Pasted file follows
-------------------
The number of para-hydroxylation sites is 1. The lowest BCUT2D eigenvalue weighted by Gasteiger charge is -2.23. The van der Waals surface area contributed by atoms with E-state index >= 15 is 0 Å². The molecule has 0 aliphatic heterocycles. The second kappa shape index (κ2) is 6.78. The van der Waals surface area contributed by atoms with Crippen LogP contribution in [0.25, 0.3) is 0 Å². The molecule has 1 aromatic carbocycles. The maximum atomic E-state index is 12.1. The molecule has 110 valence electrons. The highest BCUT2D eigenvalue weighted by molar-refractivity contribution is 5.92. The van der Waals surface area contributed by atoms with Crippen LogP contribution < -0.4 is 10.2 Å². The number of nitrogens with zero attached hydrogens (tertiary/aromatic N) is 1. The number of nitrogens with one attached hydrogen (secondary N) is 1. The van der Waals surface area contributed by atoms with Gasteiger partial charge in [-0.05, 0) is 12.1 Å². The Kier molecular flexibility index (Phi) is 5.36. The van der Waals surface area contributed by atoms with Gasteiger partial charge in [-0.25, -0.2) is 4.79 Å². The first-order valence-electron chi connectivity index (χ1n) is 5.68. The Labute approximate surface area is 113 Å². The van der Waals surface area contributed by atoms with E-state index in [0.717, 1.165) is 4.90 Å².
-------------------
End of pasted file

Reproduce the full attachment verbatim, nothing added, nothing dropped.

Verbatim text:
The number of para-hydroxylation sites is 1. The lowest BCUT2D eigenvalue weighted by Gasteiger charge is -2.23. The van der Waals surface area contributed by atoms with E-state index >= 15 is 0 Å². The molecule has 0 aliphatic heterocycles. The second kappa shape index (κ2) is 6.78. The van der Waals surface area contributed by atoms with Crippen LogP contribution in [0.25, 0.3) is 0 Å². The molecule has 1 aromatic carbocycles. The maximum atomic E-state index is 12.1. The molecule has 110 valence electrons. The highest BCUT2D eigenvalue weighted by molar-refractivity contribution is 5.92. The van der Waals surface area contributed by atoms with Crippen LogP contribution < -0.4 is 10.2 Å². The number of nitrogens with zero attached hydrogens (tertiary/aromatic N) is 1. The number of nitrogens with one attached hydrogen (secondary N) is 1. The van der Waals surface area contributed by atoms with Gasteiger partial charge in [-0.05, 0) is 12.1 Å². The Kier molecular flexibility index (Phi) is 5.36. The van der Waals surface area contributed by atoms with Gasteiger partial charge in [-0.25, -0.2) is 4.79 Å². The first-order valence-electron chi connectivity index (χ1n) is 5.68. The Labute approximate surface area is 113 Å². The van der Waals surface area contributed by atoms with E-state index in [0.717, 1.165) is 4.90 Å².